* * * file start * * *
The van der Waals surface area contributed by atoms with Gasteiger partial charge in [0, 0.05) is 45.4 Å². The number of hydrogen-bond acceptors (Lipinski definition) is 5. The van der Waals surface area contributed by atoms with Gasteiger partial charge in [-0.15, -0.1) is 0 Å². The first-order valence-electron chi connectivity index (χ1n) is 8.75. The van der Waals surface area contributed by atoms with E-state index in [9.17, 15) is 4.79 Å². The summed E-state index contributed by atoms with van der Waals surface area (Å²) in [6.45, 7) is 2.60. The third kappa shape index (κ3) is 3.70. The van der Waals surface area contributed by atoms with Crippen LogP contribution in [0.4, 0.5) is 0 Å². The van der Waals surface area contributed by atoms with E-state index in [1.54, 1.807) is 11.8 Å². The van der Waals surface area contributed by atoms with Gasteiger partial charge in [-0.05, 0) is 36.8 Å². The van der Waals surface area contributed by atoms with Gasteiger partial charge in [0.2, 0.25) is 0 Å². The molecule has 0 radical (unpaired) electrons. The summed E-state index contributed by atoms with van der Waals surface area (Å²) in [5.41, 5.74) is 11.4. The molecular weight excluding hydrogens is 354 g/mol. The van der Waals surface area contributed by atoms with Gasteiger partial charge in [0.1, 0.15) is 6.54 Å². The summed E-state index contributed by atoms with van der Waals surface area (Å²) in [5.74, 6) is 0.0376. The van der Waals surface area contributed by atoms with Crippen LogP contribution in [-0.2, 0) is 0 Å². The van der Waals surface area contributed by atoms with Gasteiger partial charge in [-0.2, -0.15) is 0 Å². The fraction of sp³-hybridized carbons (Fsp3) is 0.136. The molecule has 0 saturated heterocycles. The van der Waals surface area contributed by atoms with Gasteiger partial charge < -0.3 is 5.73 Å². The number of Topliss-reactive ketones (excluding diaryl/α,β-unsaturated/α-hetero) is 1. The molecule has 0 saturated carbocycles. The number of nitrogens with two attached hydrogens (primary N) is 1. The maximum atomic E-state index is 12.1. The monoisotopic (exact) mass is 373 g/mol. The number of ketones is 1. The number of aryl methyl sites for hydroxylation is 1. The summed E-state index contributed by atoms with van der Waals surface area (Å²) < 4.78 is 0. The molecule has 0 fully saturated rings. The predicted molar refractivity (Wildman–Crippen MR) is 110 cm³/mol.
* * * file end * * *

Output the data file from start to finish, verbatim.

The van der Waals surface area contributed by atoms with Gasteiger partial charge in [0, 0.05) is 45.4 Å². The number of hydrogen-bond acceptors (Lipinski definition) is 5. The van der Waals surface area contributed by atoms with Gasteiger partial charge in [-0.15, -0.1) is 0 Å². The first-order valence-electron chi connectivity index (χ1n) is 8.75. The van der Waals surface area contributed by atoms with E-state index in [9.17, 15) is 4.79 Å². The summed E-state index contributed by atoms with van der Waals surface area (Å²) in [6.45, 7) is 2.60. The third kappa shape index (κ3) is 3.70. The van der Waals surface area contributed by atoms with Crippen LogP contribution in [0.4, 0.5) is 0 Å². The van der Waals surface area contributed by atoms with E-state index in [1.54, 1.807) is 11.8 Å². The van der Waals surface area contributed by atoms with Gasteiger partial charge in [-0.05, 0) is 36.8 Å². The van der Waals surface area contributed by atoms with Gasteiger partial charge in [0.2, 0.25) is 0 Å². The molecule has 0 radical (unpaired) electrons. The summed E-state index contributed by atoms with van der Waals surface area (Å²) in [5.41, 5.74) is 11.4. The molecular weight excluding hydrogens is 354 g/mol. The van der Waals surface area contributed by atoms with Gasteiger partial charge in [0.1, 0.15) is 6.54 Å². The summed E-state index contributed by atoms with van der Waals surface area (Å²) in [5.74, 6) is 0.0376. The van der Waals surface area contributed by atoms with Crippen LogP contribution in [-0.2, 0) is 0 Å². The van der Waals surface area contributed by atoms with Gasteiger partial charge in [-0.2, -0.15) is 0 Å². The fraction of sp³-hybridized carbons (Fsp3) is 0.136. The molecule has 0 saturated heterocycles. The van der Waals surface area contributed by atoms with Gasteiger partial charge < -0.3 is 5.73 Å². The number of Topliss-reactive ketones (excluding diaryl/α,β-unsaturated/α-hetero) is 1. The molecule has 0 saturated carbocycles. The number of nitrogens with two attached hydrogens (primary N) is 1. The maximum atomic E-state index is 12.1. The monoisotopic (exact) mass is 373 g/mol. The number of ketones is 1. The number of aryl methyl sites for hydroxylation is 1. The summed E-state index contributed by atoms with van der Waals surface area (Å²) < 4.78 is 0. The molecule has 0 fully saturated rings. The predicted molar refractivity (Wildman–Crippen MR) is 110 cm³/mol.